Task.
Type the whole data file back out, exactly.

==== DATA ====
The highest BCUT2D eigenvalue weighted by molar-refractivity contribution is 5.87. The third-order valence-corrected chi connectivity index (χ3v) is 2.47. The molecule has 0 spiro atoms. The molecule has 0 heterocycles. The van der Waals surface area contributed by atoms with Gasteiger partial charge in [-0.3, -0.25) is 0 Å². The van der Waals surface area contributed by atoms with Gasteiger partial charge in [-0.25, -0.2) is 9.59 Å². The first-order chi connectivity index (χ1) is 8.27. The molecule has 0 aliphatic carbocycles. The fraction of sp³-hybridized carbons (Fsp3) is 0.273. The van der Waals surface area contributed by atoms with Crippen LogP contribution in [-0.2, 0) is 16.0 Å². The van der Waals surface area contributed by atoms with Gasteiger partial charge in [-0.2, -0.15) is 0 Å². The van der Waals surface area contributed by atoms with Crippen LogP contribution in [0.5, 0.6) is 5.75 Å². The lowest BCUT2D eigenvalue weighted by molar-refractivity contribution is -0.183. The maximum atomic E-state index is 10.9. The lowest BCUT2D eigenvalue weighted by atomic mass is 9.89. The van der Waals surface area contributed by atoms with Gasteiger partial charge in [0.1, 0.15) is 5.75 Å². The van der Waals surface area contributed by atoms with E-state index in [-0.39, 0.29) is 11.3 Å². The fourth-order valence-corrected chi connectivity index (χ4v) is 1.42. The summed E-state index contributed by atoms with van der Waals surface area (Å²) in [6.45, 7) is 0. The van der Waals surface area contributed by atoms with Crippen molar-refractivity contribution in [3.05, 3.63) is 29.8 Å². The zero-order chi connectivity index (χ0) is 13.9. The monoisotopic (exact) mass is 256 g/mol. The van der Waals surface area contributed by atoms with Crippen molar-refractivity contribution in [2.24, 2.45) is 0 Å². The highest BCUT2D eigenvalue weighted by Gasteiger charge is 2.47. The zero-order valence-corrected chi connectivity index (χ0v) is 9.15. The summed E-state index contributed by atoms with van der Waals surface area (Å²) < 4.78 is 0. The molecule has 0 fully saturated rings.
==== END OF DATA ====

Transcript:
The highest BCUT2D eigenvalue weighted by molar-refractivity contribution is 5.87. The third-order valence-corrected chi connectivity index (χ3v) is 2.47. The molecule has 0 spiro atoms. The molecule has 0 heterocycles. The van der Waals surface area contributed by atoms with Gasteiger partial charge in [-0.3, -0.25) is 0 Å². The van der Waals surface area contributed by atoms with Gasteiger partial charge in [-0.25, -0.2) is 9.59 Å². The first-order chi connectivity index (χ1) is 8.27. The molecule has 0 aliphatic carbocycles. The fraction of sp³-hybridized carbons (Fsp3) is 0.273. The van der Waals surface area contributed by atoms with Crippen LogP contribution in [-0.2, 0) is 16.0 Å². The van der Waals surface area contributed by atoms with Gasteiger partial charge in [-0.2, -0.15) is 0 Å². The van der Waals surface area contributed by atoms with Crippen LogP contribution in [0.5, 0.6) is 5.75 Å². The lowest BCUT2D eigenvalue weighted by molar-refractivity contribution is -0.183. The maximum atomic E-state index is 10.9. The lowest BCUT2D eigenvalue weighted by atomic mass is 9.89. The van der Waals surface area contributed by atoms with Gasteiger partial charge in [0.1, 0.15) is 5.75 Å². The van der Waals surface area contributed by atoms with E-state index in [-0.39, 0.29) is 11.3 Å². The fourth-order valence-corrected chi connectivity index (χ4v) is 1.42. The summed E-state index contributed by atoms with van der Waals surface area (Å²) in [6.45, 7) is 0. The van der Waals surface area contributed by atoms with Crippen molar-refractivity contribution in [3.05, 3.63) is 29.8 Å². The zero-order chi connectivity index (χ0) is 13.9. The monoisotopic (exact) mass is 256 g/mol. The van der Waals surface area contributed by atoms with Crippen molar-refractivity contribution in [2.24, 2.45) is 0 Å². The highest BCUT2D eigenvalue weighted by Gasteiger charge is 2.47. The zero-order valence-corrected chi connectivity index (χ0v) is 9.15. The summed E-state index contributed by atoms with van der Waals surface area (Å²) < 4.78 is 0. The molecule has 0 fully saturated rings.